How to (Un)train for a Marathon When Your Main Title Is “Mom”

This article was originally published by Runnerclick on 5 March 2018. 

 

A quick glance at my running logs of the past three years or so and you would guess that I am a regular half-marathoner. Solely considering the mileage I put in most weeks, some would say halfs would be the wiser choice. But instead, I sign up for trail marathons and ultras that involve anything from 2000 m altitude gain. I hear you ask “but… why”?

Why don’t I follow life-consuming marathon training programs or enter shorter, easier races? Well, because life is so much sweeter if you can have your cake and eat it!

African Trail Run. Photo credit: Alfred Lor.

Running as a Lifestyle

Running is my drug of choice. I look forward to a run a the end of the day like someone else would to kicking off a pair of heels or cracking a beer. As a mom, my runs are my time to meditate, to recoup, to strategize, to mourn, to celebrate and to dream. It is my time to rest mind and soul and to not have to be responsive to anyone else’s needs.

When Hubby thinks I’m in need of some special pampering (read: a sanity reset)? He treats  me to the ultimate, all-inclusive, soul-indulging, mind-relaxing mom-cation: An entry to a mind-blowingly beautiful trail race. And since he knows that Mommy needs loads of time to really recharge, nothing shorter than a technical 42.2 with a time allowance in excess of 7 hrs will do. A half-marathon? It barely gets you beyond the city limits. And by the time you get back everyone is just about ready for the breakfast you’ll be preparing.

But as much as I enjoy and need running, I love hanging out with my family more. And while our kiddos are this young I wouldn’t trade the time I get to spend with them for anything. Not even running.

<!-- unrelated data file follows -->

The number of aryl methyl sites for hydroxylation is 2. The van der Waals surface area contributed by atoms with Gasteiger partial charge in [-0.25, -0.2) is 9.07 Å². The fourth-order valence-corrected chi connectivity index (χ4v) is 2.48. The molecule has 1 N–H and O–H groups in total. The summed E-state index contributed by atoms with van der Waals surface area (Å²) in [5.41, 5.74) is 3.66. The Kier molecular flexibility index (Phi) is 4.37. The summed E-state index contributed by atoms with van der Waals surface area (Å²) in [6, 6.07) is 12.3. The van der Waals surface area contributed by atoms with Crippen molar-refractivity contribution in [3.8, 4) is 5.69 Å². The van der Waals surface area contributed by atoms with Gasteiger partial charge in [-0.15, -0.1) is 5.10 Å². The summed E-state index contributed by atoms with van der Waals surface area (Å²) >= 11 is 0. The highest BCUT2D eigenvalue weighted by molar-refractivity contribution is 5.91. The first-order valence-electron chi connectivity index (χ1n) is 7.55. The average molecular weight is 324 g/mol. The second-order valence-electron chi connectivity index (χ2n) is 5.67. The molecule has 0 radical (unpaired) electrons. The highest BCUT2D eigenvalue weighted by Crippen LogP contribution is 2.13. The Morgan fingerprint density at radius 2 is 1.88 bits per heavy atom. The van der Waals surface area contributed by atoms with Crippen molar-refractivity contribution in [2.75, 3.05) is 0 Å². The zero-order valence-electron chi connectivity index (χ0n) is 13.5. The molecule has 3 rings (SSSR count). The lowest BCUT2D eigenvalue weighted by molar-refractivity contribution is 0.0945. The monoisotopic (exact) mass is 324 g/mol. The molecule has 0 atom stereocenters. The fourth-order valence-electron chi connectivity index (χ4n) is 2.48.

Biting Off More Than You Can Chew?

The other day one of my Strava friends remarked that he hoped I trained “more” (harder? longer?) for an upcoming marathon than I did for the one before. To his standards my training was clearly not up to par. But then again, our running goals and circumstances are worlds apart.

My Strava friend trains and runs for a podium finish. He wisely follow  training programs that build up over six months. Then,  afterwards, he takes time off from running to rest mind and body. I, on the other hand, have maintained a virtually consistent running routine for the past several years. I never over-train (on the contrary!) so I don’t need time off from running. I would barely call my preparation for a race “training”. We just do life with a little bit extra towards race day.

Do I get the medal after a race? Usually, yes! Do I finish on the podium? Of course not. Do I enjoy my races? Every single one of them. But have I had to make peace with lots of walk-breaks and hanging with the crowd at the back? You bet. In this way my race photos will usually include a few heavily bandaged runners, severely hung-over runners, a great number of novices and many DNF-fers. In fact, half of my pack usually don’t make the cut-off. And sure enough I have been there too. But no less than a day or two later and I’ll be scouring the web in search of the next beautiful killer.